This week, Max "Baja Blast" Scoville, Brian "Pitch Black" Altano, Marty "Code Red" Sliva, and Alanah "Live Wire" Pearce have teamed up, yet again, to make noises with their weird little mouths. Obviously, the big news is the announcement of Red Dead Redemption 2, so we talk about our hopes and expectations, as well as Rockstar's legacy. Then, Max gushes about Battlefield One, which is weird, since he normally hates competitive military shooters. Finally, Brian got a PSVR, and he's in love with it.
For the first time since Halo 3: ODST in 2009, I don’t know what to expect from a new Halo game. Halo 5 had its narrative surprises, of course, but in the end it was still a strong, impressive shooter with great co-op, fantastic multiplayer, and all the bells and whistles that come with Microsoft’s flagship title. It was the Halo we know and expect.
Halo Wars 2 has the freedom to try something else.
By the time it launches in February 2017, there will be eight years of distance between Halo Wars 2 and the original. The RTS genre isn’t exactly booming right now either, so there aren’t a lot of modern mechanics or conventions to keep pace with. Its story, which takes place about six months after Halo 5, includes characters who don’t know much about Master Chief’s deeds, successes, and failures in the war against the Covenant. Its main villain is, perhaps aside from The Arbiter, the only villain in Halo I’ve cared about as more than a bullet sponge. One of its major modes, Blitz, is heavily influenced by collectible card games and strips away most of the plate spinning involved in RTS combat. Even the music is a bit of a departure, with much more brass joining the now iconic strings and “space monk” vocals.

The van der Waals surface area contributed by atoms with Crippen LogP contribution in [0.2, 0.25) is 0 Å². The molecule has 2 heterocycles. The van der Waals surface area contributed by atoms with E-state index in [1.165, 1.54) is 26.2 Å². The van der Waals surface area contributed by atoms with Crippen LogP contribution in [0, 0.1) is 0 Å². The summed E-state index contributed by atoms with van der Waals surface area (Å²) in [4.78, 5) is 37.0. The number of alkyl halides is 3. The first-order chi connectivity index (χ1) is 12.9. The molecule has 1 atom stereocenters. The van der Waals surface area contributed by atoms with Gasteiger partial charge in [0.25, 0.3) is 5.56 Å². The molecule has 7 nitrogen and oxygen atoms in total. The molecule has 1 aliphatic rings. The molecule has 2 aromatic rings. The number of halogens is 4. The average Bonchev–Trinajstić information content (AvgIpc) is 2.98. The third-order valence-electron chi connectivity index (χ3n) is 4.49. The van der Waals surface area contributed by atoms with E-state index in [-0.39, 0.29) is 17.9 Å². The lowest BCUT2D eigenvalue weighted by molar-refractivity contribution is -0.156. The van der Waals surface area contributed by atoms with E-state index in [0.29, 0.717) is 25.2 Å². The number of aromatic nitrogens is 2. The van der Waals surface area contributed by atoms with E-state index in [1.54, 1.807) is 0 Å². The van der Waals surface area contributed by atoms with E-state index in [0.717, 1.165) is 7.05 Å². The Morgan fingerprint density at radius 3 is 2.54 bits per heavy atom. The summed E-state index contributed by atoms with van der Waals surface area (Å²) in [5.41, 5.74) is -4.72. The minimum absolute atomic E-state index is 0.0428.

In today’s The Mighty Thor #12 by writer Jason Aaron and artists Russell Dauterman and Frazer Irving, we learned a significant secret about Thor’s trusty hammer, Mjolnir.
Warning: this article contains spoilers for The Mighty Thor #12!